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Attorney Dennis Johnson, arguing in favor of same-sex marriage before the Iowa Supreme Court
DES MOINES, Iowa – Oral arguments concluded today in a case to determine whether Iowa will become the fourth state in the country – after California, Massachusetts and Connecticut – to recognize same-sex marriage.
A state district judge ruled last year that Iowa’s laws prohibiting same-sex marriage were unconstitutional, but he shortly thereafter also issued a stay on his decision until appeals could be settled, setting up today’s showdown in the Iowa Supreme Court.
“The institution of marriage is not merely a concern for me or for you individually; the state has an interest in marriage,” argued Assistant Polk County Attorney Roger Kuhl today. “The state by fostering same-sex marriage will harm the institution of marriage as we know it.”
But Dennis Johnson, an attorney representing the six homosexual couples who originally filed the lawsuit, disagreed.
“If the same sex marriage couples in this courtroom are allowed to marry,” Johnson argued, “my marriage will not be affected at all.”
Several organizations also filed briefs in the case, including Liberty Counsel, a nonprofit legal organization dedicated to advancing religious freedom, the sanctity of human life and the traditional family.
Mathew D. Staver, founder of Liberty Counsel, commented on the case: “Virtually every court that has considered challenges to traditional marriage has correctly concluded that judges have no authority to rewrite the definition of marriage. Courts are not proselytizing engines of radical social change. Marriage between one man and one woman is a historically shared value that transcends time and cultures.”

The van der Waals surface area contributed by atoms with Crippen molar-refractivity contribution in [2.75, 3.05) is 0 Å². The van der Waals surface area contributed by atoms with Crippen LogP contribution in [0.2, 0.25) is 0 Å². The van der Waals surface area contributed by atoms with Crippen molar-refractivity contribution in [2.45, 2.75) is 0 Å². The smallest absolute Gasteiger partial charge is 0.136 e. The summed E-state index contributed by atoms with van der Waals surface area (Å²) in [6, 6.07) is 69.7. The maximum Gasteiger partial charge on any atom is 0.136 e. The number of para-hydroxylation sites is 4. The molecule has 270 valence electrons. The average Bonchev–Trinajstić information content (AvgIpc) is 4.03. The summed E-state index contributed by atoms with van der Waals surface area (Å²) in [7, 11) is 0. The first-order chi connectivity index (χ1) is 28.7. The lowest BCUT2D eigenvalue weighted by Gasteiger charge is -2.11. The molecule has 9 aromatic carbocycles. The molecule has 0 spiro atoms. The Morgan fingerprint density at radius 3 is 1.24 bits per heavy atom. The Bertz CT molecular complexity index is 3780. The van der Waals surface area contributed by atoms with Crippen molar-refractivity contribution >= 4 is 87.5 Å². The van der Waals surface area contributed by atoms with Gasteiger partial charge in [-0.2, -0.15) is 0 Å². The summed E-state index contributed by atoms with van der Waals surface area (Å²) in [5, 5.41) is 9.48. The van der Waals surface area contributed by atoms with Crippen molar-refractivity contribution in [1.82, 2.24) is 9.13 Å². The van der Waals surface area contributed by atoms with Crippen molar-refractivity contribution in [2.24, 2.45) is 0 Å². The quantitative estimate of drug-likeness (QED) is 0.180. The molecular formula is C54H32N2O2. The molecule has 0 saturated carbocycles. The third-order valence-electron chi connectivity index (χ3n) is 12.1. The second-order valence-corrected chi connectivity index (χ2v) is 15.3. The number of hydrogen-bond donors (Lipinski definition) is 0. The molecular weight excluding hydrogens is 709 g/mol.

The case heard before the Iowa Supreme Court today, Varnum, et al. v. Brien, stems from a 2005 lawsuit in which six same-sex couples who had been denied marriage licenses by the Polk county registrar sued the county and Registrar Timothy Brien.
The lawsuit claimed that the section of chapter 595 of the Iowa Code that states, “Only a marriage between a male and a female is valid,” is unconstitutional under the due process clause of the Iowa Constitution.
A few months after the lawsuit was filed, members of the Iowa Legislature filed a motion to intervene in the case.
“The definition of marriage, especially in terms of what relationships may obtain such legal status, is a public policy issue committed by law to the province of the Legislature,” claimed a group of 18 Iowa state representatives and senators. “It has always been the public policy of the State of Iowa that marriage is the union of a man and a woman.”
Iowa’s Fifth Judicial District Court Judge Robert Hanson denied the legislators’ request to intervene and Aug. 30, 2007, declared Iowa’s law restricting marriage to one man and woman unconstitutional.
Hanson further released a 63-page opinion in which he declared that homosexuality is a “normal expression of human sexuality”; that being “gay” or lesbian poses no inherent obstacle to leading a happy, healthy life; that children raised by homosexual parents are just as well-adjusted as children raised by heterosexual parents; and that by denying marriage to homosexual couples, the law does “great dignitary harm,” rendering homosexual couples second-class citizens and affixing to them both “the stigma historically attached to homosexuality” and “a badge of inferiority.”
KCCI-TV, Des Moines, reports that the Supreme Court typically takes two to six months to issue a decision.
Staver remains optimistic that the Court will rule in favor of traditional marriage.
“After listening to the questions and comments of the judges today,” Staver said in a statement, “I believe the Iowa Supreme Court will do the right thing and uphold the marriage laws.”